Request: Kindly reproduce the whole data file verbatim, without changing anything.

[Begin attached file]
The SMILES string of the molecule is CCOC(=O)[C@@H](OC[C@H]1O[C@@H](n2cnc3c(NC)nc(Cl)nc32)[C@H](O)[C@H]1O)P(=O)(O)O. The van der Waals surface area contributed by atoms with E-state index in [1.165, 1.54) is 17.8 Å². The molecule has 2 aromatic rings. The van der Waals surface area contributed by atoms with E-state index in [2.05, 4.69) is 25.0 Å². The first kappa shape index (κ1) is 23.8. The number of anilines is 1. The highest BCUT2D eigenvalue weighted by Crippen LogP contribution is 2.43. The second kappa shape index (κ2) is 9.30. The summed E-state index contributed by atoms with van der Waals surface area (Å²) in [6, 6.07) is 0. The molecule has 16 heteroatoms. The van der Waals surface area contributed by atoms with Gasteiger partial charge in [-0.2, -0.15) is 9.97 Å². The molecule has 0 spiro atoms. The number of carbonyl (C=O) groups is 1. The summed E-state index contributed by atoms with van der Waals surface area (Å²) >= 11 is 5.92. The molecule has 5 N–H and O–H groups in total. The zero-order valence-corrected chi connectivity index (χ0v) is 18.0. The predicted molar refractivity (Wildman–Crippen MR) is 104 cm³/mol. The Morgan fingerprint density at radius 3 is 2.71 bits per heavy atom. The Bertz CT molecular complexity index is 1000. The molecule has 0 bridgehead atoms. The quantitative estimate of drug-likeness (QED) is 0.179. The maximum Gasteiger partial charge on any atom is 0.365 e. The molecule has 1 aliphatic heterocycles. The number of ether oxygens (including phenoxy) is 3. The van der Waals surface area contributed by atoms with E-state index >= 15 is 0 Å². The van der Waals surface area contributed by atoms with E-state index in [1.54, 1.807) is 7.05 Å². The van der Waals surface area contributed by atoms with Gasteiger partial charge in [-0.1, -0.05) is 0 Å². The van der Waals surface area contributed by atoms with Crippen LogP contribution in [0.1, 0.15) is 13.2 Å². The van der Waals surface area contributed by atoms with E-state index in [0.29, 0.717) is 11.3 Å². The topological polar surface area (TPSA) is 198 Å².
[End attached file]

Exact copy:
The SMILES string of the molecule is CCOC(=O)[C@@H](OC[C@H]1O[C@@H](n2cnc3c(NC)nc(Cl)nc32)[C@H](O)[C@H]1O)P(=O)(O)O. The van der Waals surface area contributed by atoms with E-state index in [1.165, 1.54) is 17.8 Å². The molecule has 2 aromatic rings. The van der Waals surface area contributed by atoms with E-state index in [2.05, 4.69) is 25.0 Å². The first kappa shape index (κ1) is 23.8. The number of anilines is 1. The highest BCUT2D eigenvalue weighted by Crippen LogP contribution is 2.43. The second kappa shape index (κ2) is 9.30. The summed E-state index contributed by atoms with van der Waals surface area (Å²) in [6, 6.07) is 0. The molecule has 16 heteroatoms. The van der Waals surface area contributed by atoms with Gasteiger partial charge in [-0.2, -0.15) is 9.97 Å². The molecule has 0 spiro atoms. The number of carbonyl (C=O) groups is 1. The summed E-state index contributed by atoms with van der Waals surface area (Å²) >= 11 is 5.92. The molecule has 5 N–H and O–H groups in total. The zero-order valence-corrected chi connectivity index (χ0v) is 18.0. The predicted molar refractivity (Wildman–Crippen MR) is 104 cm³/mol. The Morgan fingerprint density at radius 3 is 2.71 bits per heavy atom. The Bertz CT molecular complexity index is 1000. The molecule has 0 bridgehead atoms. The quantitative estimate of drug-likeness (QED) is 0.179. The maximum Gasteiger partial charge on any atom is 0.365 e. The molecule has 1 aliphatic heterocycles. The number of ether oxygens (including phenoxy) is 3. The van der Waals surface area contributed by atoms with E-state index >= 15 is 0 Å². The van der Waals surface area contributed by atoms with E-state index in [1.54, 1.807) is 7.05 Å². The van der Waals surface area contributed by atoms with Gasteiger partial charge in [-0.1, -0.05) is 0 Å². The van der Waals surface area contributed by atoms with Crippen LogP contribution in [0.1, 0.15) is 13.2 Å². The van der Waals surface area contributed by atoms with E-state index in [0.29, 0.717) is 11.3 Å². The topological polar surface area (TPSA) is 198 Å².